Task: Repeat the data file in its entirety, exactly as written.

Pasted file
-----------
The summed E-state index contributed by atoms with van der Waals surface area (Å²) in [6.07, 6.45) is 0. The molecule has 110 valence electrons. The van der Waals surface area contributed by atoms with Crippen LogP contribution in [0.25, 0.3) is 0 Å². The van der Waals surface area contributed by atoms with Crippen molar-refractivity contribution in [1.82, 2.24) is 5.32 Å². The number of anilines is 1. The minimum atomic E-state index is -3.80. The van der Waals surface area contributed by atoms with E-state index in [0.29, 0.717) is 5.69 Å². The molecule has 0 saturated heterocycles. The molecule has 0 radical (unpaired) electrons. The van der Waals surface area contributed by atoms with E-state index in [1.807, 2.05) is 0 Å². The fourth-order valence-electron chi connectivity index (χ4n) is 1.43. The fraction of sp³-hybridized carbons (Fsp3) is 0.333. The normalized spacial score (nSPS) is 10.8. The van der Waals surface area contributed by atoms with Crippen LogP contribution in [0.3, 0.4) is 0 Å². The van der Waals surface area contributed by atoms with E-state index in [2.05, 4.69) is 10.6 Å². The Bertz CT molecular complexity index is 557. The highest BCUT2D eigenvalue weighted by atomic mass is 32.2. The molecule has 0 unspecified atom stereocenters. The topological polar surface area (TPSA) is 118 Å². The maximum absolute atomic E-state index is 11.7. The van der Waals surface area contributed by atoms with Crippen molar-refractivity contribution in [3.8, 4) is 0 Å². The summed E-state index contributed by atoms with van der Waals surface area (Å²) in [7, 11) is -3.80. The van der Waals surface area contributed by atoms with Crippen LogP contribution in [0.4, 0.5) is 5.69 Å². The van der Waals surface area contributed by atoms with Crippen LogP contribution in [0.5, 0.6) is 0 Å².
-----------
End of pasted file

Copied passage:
The summed E-state index contributed by atoms with van der Waals surface area (Å²) in [6.07, 6.45) is 0. The molecule has 110 valence electrons. The van der Waals surface area contributed by atoms with Crippen LogP contribution in [0.25, 0.3) is 0 Å². The van der Waals surface area contributed by atoms with Crippen molar-refractivity contribution in [1.82, 2.24) is 5.32 Å². The number of anilines is 1. The minimum atomic E-state index is -3.80. The van der Waals surface area contributed by atoms with E-state index in [0.29, 0.717) is 5.69 Å². The molecule has 0 saturated heterocycles. The molecule has 0 radical (unpaired) electrons. The van der Waals surface area contributed by atoms with E-state index in [1.807, 2.05) is 0 Å². The fourth-order valence-electron chi connectivity index (χ4n) is 1.43. The fraction of sp³-hybridized carbons (Fsp3) is 0.333. The normalized spacial score (nSPS) is 10.8. The van der Waals surface area contributed by atoms with Crippen LogP contribution in [0.3, 0.4) is 0 Å². The van der Waals surface area contributed by atoms with E-state index in [2.05, 4.69) is 10.6 Å². The Bertz CT molecular complexity index is 557. The highest BCUT2D eigenvalue weighted by atomic mass is 32.2. The molecule has 0 unspecified atom stereocenters. The topological polar surface area (TPSA) is 118 Å². The maximum absolute atomic E-state index is 11.7. The van der Waals surface area contributed by atoms with Crippen molar-refractivity contribution in [3.8, 4) is 0 Å². The summed E-state index contributed by atoms with van der Waals surface area (Å²) in [7, 11) is -3.80. The van der Waals surface area contributed by atoms with Crippen LogP contribution in [0.4, 0.5) is 5.69 Å². The van der Waals surface area contributed by atoms with Crippen LogP contribution in [0.5, 0.6) is 0 Å².